Room: Stars at Night Ballroom 2-3
Purpose: To establish a method capable of identifying changes in bone marrow vascular permeability and kinetic transfer rate (K(trans)) of molecular compounds at single cell resolution in the murine model.
Methods: Live, time lapsed, multiphoton microscopy (MPM) imaging of 150 kDa fluorescent dextran in skull bone marrow (BM) was performed on healthy mice, healthy mice receiving 4Gy targeted image guided radiation therapy (IGRT) to the left half of the skull and left femur, and mice bearing acute lymphoblastic leukemia (ALL). A two tissue compartment model was applied to images of BM and local BM vasculature, obtaining the fraction of extracellular tissue space (Î½(ec)), K(trans), and vascular permeability. Quantification of vascular permeability is performed using K(trans) and vascular surface area per volume measured through quantification of MPM three-dimensional image volumes. Additional compounds and modeling methods were explored to further validate imaging techniques.
Results: Dextran diffusion into the tissue was well defined by the two compartment model used. 4Gy IGRT treated mice had increased Î½(ec) and K(trans) compared to healthy mice (P<0.0032, P<0.0313). A significant increase in dextran fluorescence of crushed femur supernatants and a significant decrease in femur cellularity were found for treated femur regions compared to untreated regions, in agreement with fitting parameters(P<0.0003, P<0.0076). Significant increases in K(trans) and vascular permeability were observed in mice with low burden ALL (<40% ALL bone marrow engraftment) compared to healthy mice (P<0.0343, P<0.0231, P<0.0268). Nonlinear changes in K(trans) were observed with the onset of ALL burden.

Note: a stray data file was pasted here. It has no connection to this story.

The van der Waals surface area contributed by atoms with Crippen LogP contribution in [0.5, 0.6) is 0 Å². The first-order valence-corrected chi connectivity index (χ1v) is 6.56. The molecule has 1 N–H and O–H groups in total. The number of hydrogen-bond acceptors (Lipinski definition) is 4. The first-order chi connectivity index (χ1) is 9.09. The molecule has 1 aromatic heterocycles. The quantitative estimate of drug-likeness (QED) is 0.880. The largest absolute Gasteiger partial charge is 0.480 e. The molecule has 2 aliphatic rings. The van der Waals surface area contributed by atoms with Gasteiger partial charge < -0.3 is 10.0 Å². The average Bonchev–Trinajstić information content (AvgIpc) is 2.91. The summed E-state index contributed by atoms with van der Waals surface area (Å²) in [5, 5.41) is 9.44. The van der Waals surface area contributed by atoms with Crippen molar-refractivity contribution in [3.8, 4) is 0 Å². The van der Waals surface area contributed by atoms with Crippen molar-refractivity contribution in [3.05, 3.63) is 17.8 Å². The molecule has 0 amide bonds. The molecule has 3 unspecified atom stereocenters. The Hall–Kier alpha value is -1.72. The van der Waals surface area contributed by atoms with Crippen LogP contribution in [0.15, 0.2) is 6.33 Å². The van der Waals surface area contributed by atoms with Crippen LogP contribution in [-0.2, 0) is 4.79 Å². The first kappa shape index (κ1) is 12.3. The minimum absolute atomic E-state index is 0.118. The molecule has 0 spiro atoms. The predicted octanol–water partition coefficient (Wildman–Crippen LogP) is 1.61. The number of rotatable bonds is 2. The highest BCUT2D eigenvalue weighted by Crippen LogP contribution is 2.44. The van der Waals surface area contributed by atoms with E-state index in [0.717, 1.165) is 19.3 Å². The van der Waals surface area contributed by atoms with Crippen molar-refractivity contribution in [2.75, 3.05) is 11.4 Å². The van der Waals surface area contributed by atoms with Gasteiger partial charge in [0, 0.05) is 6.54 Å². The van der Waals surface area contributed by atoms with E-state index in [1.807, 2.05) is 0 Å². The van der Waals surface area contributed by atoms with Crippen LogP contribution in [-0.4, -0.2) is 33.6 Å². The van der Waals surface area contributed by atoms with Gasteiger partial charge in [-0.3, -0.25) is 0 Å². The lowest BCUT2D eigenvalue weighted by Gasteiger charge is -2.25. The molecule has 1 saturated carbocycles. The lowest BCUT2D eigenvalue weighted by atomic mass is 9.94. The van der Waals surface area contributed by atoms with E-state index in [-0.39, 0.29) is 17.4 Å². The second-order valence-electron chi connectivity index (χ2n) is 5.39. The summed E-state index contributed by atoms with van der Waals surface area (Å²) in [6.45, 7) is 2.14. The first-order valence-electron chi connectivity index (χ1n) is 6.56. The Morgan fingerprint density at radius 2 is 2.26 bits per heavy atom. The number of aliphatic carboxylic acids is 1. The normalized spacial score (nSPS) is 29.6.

Conclusion: This work demonstrates the ability of MPM to obtain time lapsed images for kinetic modeling. Local changes in BM vasculature and tissue are induced by IGRT and the onset of ALL. Developed techniques will be used in the future to assess BM vascular changes with disease progression and treatment.
Funding Support, Disclosures, and Conflict of Interest: Research reported in this work is supported by the National Cancer Institute of the National Institutes of Health under award number P30CA033572 and partly supported by National Institutes of Health grant 1R01CA154491-01.The authors declare no conflict of interest.